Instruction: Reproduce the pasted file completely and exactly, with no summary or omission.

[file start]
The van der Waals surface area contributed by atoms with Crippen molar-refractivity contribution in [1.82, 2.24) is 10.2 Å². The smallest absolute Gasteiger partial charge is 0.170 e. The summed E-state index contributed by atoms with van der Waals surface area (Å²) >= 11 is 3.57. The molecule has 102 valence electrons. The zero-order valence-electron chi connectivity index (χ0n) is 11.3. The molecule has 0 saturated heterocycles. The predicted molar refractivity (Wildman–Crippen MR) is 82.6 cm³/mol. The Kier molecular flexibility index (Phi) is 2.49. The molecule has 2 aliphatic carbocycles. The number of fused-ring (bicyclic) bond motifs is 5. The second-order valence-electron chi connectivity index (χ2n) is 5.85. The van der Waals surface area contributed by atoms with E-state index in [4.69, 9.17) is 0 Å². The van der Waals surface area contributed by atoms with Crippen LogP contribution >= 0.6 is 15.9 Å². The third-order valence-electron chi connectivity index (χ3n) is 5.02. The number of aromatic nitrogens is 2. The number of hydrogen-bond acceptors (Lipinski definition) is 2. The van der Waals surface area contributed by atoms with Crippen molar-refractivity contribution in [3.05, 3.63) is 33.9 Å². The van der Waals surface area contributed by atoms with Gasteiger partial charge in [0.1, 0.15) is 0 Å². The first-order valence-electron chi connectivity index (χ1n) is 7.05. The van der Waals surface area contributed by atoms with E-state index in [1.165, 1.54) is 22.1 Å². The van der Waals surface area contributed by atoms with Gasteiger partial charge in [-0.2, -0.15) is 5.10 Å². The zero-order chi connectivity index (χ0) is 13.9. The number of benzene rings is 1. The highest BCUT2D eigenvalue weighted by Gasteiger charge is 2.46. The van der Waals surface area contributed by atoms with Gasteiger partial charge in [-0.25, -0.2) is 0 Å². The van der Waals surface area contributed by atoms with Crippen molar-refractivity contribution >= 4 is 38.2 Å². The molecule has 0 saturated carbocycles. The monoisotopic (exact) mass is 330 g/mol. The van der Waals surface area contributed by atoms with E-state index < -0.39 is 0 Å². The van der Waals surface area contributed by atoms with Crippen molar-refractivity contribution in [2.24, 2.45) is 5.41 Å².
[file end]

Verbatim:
The van der Waals surface area contributed by atoms with Crippen molar-refractivity contribution in [1.82, 2.24) is 10.2 Å². The smallest absolute Gasteiger partial charge is 0.170 e. The summed E-state index contributed by atoms with van der Waals surface area (Å²) >= 11 is 3.57. The molecule has 102 valence electrons. The zero-order valence-electron chi connectivity index (χ0n) is 11.3. The molecule has 0 saturated heterocycles. The predicted molar refractivity (Wildman–Crippen MR) is 82.6 cm³/mol. The Kier molecular flexibility index (Phi) is 2.49. The molecule has 2 aliphatic carbocycles. The number of fused-ring (bicyclic) bond motifs is 5. The second-order valence-electron chi connectivity index (χ2n) is 5.85. The van der Waals surface area contributed by atoms with E-state index in [4.69, 9.17) is 0 Å². The van der Waals surface area contributed by atoms with Crippen LogP contribution >= 0.6 is 15.9 Å². The third-order valence-electron chi connectivity index (χ3n) is 5.02. The number of aromatic nitrogens is 2. The number of hydrogen-bond acceptors (Lipinski definition) is 2. The van der Waals surface area contributed by atoms with Crippen molar-refractivity contribution in [3.05, 3.63) is 33.9 Å². The van der Waals surface area contributed by atoms with Gasteiger partial charge in [0.1, 0.15) is 0 Å². The first-order valence-electron chi connectivity index (χ1n) is 7.05. The van der Waals surface area contributed by atoms with E-state index in [1.165, 1.54) is 22.1 Å². The van der Waals surface area contributed by atoms with Gasteiger partial charge in [-0.2, -0.15) is 5.10 Å². The zero-order chi connectivity index (χ0) is 13.9. The number of benzene rings is 1. The highest BCUT2D eigenvalue weighted by Gasteiger charge is 2.46. The van der Waals surface area contributed by atoms with Gasteiger partial charge in [-0.25, -0.2) is 0 Å². The van der Waals surface area contributed by atoms with Crippen molar-refractivity contribution >= 4 is 38.2 Å². The molecule has 0 saturated carbocycles. The monoisotopic (exact) mass is 330 g/mol. The van der Waals surface area contributed by atoms with E-state index < -0.39 is 0 Å². The van der Waals surface area contributed by atoms with Crippen molar-refractivity contribution in [2.24, 2.45) is 5.41 Å².